Violent storm rips through Cape Region

A sudden and violent storm ripped through portions of the Cape Region June 25, causing severe damage to homes and businesses and catching many bystanders off guard.

A severe thunderstorm with winds topping 65 mph moved across Sussex County about 9 a.m., said Mark DeLisi, meteorologist with the National Weather Service. Contrary to witness accounts, no tornado was reported, only straight-line winds, he said.

“In all the time I’ve been on this corner I have never seen a storm that violent, that fast,” said Rick “Sharky” Shingledecker, owner of Sharky’s in Dewey Beach. “It just came out of nowhere. It’s a miracle that somebody didn’t get killed.”

Sharky’s patio was filled with people eating breakfast when the sudden storm hit. He said he was fortunate to have enough good Samaritans around, including Rep. Pete Schwartzkopf, to help close the curtains on his canopy.

“If they had not been down, this whole thing would’ve been gone,” he said.

While he was fortunate his building sustained no damage, the sycamore tree in front of the restaurant wasn’t as lucky. Sharky said he planted the tree nearly 16 years ago. At the time, it was only as wide as a mop handle, he said. Over the years, he said, the tree has become a landmark and popular meeting place in Dewey Beach.

“It’s just a heartbreak to lose a tree like that,” he said. “I could see the building going just as easy as that tree. So many memories. Kids come up and swing on it.”

Sharky said he hopes to salvage some of the tree.

Joe Sandri and Bill Froh were riding their bicycles to Sharky’s from Bethany Beach when they were caught in the storm. They said it was so violent they had to find shelter in a guard shack about a mile south of Dewey Beach.

“We’re kind of stupid; we’ll bike through anything, but when that storm started hitting we got off the road,” Sandri said. “[Rain and hail] were pounding. Water was rushing through the windows of the guard shack.”

The hail was about pea-sized, Froh said. The bikers said sand and dirt were hitting them sideways off the bay before they sought shelter.

“We thought we were going to be blown right off the road,” Sandri said.

Sgt. Cliff Dempsey of Dewey Beach police said an officer witnessed a water spout make landfall at Dickinson Street, where it severely damaged the Lighthouse Restaurant’s patio and deck.

“He observed a large water spout heading in a northeasterly direction, so he relocated himself a little south to Van Dyke, and that’s when it came and hit the Lighthouse,” he said.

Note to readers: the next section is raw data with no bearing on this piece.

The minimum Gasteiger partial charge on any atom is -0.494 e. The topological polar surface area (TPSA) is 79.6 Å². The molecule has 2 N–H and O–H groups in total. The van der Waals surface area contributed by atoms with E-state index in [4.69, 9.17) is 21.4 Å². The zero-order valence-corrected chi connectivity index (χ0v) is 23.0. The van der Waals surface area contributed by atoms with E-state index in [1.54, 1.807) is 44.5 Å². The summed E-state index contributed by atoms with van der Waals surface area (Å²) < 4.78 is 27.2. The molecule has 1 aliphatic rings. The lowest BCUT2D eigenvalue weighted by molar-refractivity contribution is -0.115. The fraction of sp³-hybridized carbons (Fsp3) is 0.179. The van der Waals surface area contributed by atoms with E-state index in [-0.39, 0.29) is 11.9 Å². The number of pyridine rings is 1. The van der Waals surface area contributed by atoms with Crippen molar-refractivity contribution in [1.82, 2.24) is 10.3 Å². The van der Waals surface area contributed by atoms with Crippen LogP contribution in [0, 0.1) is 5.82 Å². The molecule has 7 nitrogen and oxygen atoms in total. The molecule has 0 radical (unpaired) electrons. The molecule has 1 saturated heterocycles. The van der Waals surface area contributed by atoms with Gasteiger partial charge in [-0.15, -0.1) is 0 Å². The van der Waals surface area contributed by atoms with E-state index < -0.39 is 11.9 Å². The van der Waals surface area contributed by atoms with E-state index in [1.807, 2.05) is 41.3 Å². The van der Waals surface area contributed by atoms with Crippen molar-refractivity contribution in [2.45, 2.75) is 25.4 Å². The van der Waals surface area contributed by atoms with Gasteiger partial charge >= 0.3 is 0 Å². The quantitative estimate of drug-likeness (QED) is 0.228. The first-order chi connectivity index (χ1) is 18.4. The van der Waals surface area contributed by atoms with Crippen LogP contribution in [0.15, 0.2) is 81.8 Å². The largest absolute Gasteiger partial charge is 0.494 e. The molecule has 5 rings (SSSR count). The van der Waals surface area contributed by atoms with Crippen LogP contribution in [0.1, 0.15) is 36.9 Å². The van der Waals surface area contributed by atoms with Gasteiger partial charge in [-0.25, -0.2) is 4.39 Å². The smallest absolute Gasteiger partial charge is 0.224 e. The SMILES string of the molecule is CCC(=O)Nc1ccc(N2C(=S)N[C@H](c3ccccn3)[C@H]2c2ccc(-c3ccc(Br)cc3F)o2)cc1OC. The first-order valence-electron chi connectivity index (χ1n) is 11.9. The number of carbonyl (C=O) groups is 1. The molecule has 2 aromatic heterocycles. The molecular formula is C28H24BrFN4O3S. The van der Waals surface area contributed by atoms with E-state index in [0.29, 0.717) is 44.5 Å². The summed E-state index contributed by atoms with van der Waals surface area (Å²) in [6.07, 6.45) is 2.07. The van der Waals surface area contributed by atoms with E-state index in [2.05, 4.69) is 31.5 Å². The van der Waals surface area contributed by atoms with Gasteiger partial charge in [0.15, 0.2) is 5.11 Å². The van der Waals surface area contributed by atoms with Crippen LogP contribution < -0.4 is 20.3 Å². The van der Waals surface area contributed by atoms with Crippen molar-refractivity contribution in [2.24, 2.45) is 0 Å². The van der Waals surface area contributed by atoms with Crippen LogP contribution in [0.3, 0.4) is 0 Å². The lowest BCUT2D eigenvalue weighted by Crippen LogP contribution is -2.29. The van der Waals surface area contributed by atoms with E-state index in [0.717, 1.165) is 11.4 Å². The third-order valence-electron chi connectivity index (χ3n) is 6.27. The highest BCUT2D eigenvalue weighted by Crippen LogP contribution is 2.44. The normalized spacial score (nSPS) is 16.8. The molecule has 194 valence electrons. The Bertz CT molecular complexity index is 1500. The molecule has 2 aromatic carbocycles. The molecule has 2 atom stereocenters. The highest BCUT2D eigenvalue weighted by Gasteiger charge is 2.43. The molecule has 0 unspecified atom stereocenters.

The water spout dissipated once it hit land, he said, but also caused damage to homes on Rodney Avenue. Bethany Beach firefighters also extinguished a transformer fire at the intersection of Collins Street and Route 1, causing major traffic delays. No injuries were reported, he said.

“This is the first water spout I know of in several years that hit land and caused damage around Dewey,” Dempsey said.

Jeremy Tucker, spokesman for Delaware Electric Cooperative, said about six utility poles were blown over by the winds. About 7,000 customers lost power when the storms came through at 9 a.m. As of 2 p.m., Tucker said, 1,300 customers were without power. Neighborhoods in the Angola area were the hardest hit, and crews expected power to be restored by late afternoon or evening, he said.

Several trees fell on homes damaging roofs in the Angola area.

Lightning strikes caused havoc for Delmarva Power equipment and resulted in about 50 customers losing power, said Matthew Likovich, spokesman for Delmarva Power.

Delaware’s severe weather was part of a band of storms that ran up the Atlantic seaboard to central New York. The storm’s high winds and lightning strikes were part of an unstable air mass, said meteorologist Kristin Kline, also of the National Weather Service in Mount Holly, N.J.

A cold front following the storm front triggered severe weather conditions, she said.

Storms moved off the Atlantic coast by noon, and the cold front was expected to move into the area by the afternoon, dropping temperatures by about 8 degrees and lowering humidity, she said.

More Safety Info:

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  5. Severe storm brings bizarre occurrence – WALA

 

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